Headaches are one of the most common medical complaints; most people experience them at some point in their life. They can affect anyone regardless of age, race, and gender.
Headaches cause discomfort and in some people, it’s become a constant feeling which is not healthy.
It can come nudging, throbbing or persistent and so on but in whichever case, it’s a sign something isn’t right and adequate rest is needed.
There are many causes of headaches and some of them are:
Bright lights from Computer/Laptop screen
This is one of the commonest reasons a working class person has a headache. Most people spend a lot of time working on the computer or using their phones which have bright light and triggers a headache.
The eyes are first affected by the lights and gradually circulates to nagging headaches.
The best way to avoid it is to reduce the brightness or use screen guard or medicated glasses to dim the view.
Insomnia/Lack or not enough sleep
When one lacks sleep and works actively over a long period of time, the person is likely to develop a headache.
Anyone who works actively during the day should sleep at least an average of 5-6 hours at night to help the body refresh and restore.
Irregular sleep patterns may trigger headaches in some and changes in sleep patterns may trigger migraines in some.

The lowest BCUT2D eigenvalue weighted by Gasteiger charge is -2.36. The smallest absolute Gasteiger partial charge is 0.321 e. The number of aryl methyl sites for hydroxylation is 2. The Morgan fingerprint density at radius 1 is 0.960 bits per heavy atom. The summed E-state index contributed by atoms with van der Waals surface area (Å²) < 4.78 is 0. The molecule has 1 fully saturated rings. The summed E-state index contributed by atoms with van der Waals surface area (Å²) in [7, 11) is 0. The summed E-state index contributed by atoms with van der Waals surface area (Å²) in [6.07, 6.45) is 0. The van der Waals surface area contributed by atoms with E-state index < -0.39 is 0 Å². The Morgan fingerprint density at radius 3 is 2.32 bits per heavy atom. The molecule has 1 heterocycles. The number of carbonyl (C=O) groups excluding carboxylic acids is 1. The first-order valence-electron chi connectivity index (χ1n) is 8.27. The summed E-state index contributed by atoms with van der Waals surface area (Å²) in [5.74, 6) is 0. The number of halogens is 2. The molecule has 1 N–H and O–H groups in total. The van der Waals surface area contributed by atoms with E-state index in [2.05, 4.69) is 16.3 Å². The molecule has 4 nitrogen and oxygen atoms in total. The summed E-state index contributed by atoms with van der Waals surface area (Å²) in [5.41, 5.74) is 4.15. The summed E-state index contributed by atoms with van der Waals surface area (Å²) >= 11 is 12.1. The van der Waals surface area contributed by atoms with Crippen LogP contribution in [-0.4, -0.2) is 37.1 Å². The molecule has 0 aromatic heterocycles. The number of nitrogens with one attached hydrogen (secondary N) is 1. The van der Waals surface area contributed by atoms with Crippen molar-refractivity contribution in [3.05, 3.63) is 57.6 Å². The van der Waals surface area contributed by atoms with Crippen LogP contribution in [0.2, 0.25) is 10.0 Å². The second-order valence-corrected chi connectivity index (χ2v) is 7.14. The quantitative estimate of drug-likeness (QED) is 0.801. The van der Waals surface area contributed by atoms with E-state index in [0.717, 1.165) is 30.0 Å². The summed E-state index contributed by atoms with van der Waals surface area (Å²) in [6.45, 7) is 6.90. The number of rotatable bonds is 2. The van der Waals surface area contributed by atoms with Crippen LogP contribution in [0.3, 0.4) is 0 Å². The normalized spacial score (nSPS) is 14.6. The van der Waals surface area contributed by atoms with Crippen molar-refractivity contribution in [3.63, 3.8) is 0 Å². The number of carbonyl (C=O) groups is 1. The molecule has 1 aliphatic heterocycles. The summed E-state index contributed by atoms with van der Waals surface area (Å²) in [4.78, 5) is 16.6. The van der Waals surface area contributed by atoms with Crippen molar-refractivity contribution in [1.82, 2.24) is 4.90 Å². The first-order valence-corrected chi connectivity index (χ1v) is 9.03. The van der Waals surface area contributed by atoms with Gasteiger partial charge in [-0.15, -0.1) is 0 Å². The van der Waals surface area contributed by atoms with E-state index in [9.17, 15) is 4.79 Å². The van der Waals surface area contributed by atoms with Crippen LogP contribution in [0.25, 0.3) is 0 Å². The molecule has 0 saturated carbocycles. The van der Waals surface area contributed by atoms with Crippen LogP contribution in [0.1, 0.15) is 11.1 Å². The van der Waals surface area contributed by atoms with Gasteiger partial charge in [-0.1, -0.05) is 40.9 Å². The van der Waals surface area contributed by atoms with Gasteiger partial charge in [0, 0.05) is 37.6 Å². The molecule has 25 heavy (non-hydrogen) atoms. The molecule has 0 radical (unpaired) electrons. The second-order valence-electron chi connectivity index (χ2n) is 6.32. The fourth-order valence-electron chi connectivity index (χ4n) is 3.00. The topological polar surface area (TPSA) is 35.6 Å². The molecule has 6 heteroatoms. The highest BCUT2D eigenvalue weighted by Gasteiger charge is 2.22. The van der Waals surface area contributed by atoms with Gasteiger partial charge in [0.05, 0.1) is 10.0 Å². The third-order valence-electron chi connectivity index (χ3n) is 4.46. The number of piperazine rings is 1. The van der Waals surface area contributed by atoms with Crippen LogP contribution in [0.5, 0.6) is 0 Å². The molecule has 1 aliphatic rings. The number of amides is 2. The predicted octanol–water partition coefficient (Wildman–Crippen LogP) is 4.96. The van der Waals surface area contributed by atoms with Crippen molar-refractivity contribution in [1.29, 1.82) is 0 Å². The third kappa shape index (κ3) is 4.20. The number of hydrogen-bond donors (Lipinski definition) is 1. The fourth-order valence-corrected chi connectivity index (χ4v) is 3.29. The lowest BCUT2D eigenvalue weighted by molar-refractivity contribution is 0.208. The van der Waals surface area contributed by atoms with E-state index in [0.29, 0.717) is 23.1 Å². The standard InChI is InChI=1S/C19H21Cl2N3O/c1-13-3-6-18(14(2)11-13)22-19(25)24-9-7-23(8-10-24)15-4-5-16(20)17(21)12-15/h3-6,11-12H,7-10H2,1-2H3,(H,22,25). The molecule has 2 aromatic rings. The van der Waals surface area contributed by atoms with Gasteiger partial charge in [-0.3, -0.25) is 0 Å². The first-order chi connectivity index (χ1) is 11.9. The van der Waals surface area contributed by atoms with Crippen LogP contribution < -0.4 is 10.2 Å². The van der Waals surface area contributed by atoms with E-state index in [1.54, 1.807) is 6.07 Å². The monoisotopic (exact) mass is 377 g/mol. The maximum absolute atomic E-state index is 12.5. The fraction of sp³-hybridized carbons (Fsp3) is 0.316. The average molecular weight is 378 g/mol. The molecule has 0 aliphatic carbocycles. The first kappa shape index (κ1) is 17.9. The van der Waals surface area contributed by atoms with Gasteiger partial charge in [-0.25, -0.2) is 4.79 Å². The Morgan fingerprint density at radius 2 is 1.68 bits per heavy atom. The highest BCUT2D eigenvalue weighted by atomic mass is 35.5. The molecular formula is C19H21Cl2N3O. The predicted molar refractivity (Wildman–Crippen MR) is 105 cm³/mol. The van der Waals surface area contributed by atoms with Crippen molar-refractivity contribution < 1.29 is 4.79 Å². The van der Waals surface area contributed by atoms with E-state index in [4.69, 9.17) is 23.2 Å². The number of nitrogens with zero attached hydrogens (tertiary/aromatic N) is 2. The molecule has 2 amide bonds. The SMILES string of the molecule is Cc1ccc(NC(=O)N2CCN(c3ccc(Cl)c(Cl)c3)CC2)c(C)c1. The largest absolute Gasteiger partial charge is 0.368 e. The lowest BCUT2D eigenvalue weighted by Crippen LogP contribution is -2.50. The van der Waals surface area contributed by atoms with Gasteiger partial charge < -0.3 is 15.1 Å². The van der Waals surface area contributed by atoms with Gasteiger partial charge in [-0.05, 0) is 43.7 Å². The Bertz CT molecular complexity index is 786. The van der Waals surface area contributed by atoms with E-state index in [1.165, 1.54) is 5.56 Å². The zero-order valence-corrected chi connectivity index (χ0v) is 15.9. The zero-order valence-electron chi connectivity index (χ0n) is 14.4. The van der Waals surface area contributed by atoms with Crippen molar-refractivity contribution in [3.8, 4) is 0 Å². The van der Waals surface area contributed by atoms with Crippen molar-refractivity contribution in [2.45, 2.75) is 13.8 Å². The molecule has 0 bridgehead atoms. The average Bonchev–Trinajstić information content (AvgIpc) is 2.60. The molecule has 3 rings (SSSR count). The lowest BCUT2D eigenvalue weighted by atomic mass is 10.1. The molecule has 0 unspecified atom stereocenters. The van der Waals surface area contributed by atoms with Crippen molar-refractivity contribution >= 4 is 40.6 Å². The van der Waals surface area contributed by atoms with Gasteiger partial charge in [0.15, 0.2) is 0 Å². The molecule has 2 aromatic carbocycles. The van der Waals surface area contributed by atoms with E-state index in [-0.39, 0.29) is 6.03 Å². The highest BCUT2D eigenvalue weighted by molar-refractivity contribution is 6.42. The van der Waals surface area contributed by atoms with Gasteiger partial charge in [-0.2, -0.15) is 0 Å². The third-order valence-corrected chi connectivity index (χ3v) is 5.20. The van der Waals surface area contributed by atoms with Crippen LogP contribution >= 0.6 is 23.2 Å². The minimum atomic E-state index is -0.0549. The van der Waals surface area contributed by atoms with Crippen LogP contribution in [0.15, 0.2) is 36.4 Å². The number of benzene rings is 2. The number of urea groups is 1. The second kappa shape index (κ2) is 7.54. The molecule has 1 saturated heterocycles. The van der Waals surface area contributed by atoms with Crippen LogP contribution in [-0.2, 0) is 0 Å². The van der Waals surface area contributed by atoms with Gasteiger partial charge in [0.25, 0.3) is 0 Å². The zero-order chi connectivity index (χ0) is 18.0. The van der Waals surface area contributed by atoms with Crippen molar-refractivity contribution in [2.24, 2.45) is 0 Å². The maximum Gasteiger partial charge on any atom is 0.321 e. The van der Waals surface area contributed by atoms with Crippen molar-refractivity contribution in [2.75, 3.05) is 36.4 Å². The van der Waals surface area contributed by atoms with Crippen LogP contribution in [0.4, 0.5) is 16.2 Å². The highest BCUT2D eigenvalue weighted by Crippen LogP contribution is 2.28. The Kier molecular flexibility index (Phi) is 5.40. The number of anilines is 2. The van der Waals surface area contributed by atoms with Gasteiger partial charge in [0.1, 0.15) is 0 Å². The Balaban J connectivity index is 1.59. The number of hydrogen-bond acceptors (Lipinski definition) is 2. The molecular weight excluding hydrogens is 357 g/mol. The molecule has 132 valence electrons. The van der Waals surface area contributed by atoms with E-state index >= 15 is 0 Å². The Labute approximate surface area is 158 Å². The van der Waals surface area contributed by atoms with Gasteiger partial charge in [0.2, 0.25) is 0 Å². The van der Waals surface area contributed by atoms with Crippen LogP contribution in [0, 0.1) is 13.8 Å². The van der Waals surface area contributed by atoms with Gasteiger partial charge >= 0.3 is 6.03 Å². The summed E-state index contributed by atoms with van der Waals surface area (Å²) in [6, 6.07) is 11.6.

The link between headaches and sleep has been known for decades, but what isn’t clear is whether headaches cause disrupted sleep or whether headaches are a result of irregular sleep patterns.
But the opposite is also true. Too much sleep can trigger headaches as well – particularly migraines and tension-type headaches
Stress doesn’t have an internationally approved definition, but most people know what it is and have experienced it. There is no specific definition of stress because it is a very personal phenomenon. Different things cause stress in different people and each individual reacts in a unique way to stress. Stress is the body’s reaction to an event or situation.
Daily hustle and fast-paced living are the major causes of constant throbbing headache.
You have to learn to slow down and relax giving the body time to restore itself before ‘starting all over again’.
One theory is that stress leads to the release of protein particles called peptides that makes blood vessels expand and become inflamed. This begins a series of events which cause nerve cells to become over-stimulated leading to the pain and other symptoms of a migraine. Researchers have also found altered levels of stress hormones in migraine sufferers, which may be responsible for triggering migraines.